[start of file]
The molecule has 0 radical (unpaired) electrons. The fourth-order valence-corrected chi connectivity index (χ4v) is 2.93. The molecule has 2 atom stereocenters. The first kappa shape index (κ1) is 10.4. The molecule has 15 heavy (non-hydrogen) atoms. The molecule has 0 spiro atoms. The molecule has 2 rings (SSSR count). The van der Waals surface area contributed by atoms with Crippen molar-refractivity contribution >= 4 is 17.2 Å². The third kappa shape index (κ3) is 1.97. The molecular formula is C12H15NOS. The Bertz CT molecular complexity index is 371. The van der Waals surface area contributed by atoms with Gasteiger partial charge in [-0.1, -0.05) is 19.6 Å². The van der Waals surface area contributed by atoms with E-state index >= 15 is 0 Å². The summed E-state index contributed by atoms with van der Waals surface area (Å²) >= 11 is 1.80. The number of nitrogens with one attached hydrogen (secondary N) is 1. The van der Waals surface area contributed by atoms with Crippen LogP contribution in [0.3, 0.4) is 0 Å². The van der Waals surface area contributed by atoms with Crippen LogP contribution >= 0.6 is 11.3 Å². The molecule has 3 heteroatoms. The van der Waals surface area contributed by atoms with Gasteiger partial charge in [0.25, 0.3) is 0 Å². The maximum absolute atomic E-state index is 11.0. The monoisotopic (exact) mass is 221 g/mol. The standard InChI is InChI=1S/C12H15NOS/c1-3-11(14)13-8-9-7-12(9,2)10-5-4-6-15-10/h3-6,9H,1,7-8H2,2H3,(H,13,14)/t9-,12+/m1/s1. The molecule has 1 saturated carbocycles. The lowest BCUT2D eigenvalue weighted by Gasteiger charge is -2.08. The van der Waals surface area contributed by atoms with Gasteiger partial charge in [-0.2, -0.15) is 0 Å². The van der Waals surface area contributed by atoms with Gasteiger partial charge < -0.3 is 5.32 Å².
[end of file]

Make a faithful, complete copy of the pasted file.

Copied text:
The molecule has 0 radical (unpaired) electrons. The fourth-order valence-corrected chi connectivity index (χ4v) is 2.93. The molecule has 2 atom stereocenters. The first kappa shape index (κ1) is 10.4. The molecule has 15 heavy (non-hydrogen) atoms. The molecule has 0 spiro atoms. The molecule has 2 rings (SSSR count). The van der Waals surface area contributed by atoms with Crippen molar-refractivity contribution >= 4 is 17.2 Å². The third kappa shape index (κ3) is 1.97. The molecular formula is C12H15NOS. The Bertz CT molecular complexity index is 371. The van der Waals surface area contributed by atoms with Gasteiger partial charge in [-0.1, -0.05) is 19.6 Å². The van der Waals surface area contributed by atoms with E-state index >= 15 is 0 Å². The summed E-state index contributed by atoms with van der Waals surface area (Å²) >= 11 is 1.80. The number of nitrogens with one attached hydrogen (secondary N) is 1. The van der Waals surface area contributed by atoms with Crippen LogP contribution in [0.3, 0.4) is 0 Å². The van der Waals surface area contributed by atoms with Crippen LogP contribution >= 0.6 is 11.3 Å². The molecule has 3 heteroatoms. The van der Waals surface area contributed by atoms with Gasteiger partial charge in [0.25, 0.3) is 0 Å². The maximum absolute atomic E-state index is 11.0. The monoisotopic (exact) mass is 221 g/mol. The standard InChI is InChI=1S/C12H15NOS/c1-3-11(14)13-8-9-7-12(9,2)10-5-4-6-15-10/h3-6,9H,1,7-8H2,2H3,(H,13,14)/t9-,12+/m1/s1. The molecule has 1 saturated carbocycles. The lowest BCUT2D eigenvalue weighted by Gasteiger charge is -2.08. The van der Waals surface area contributed by atoms with Gasteiger partial charge in [-0.2, -0.15) is 0 Å². The van der Waals surface area contributed by atoms with Gasteiger partial charge < -0.3 is 5.32 Å².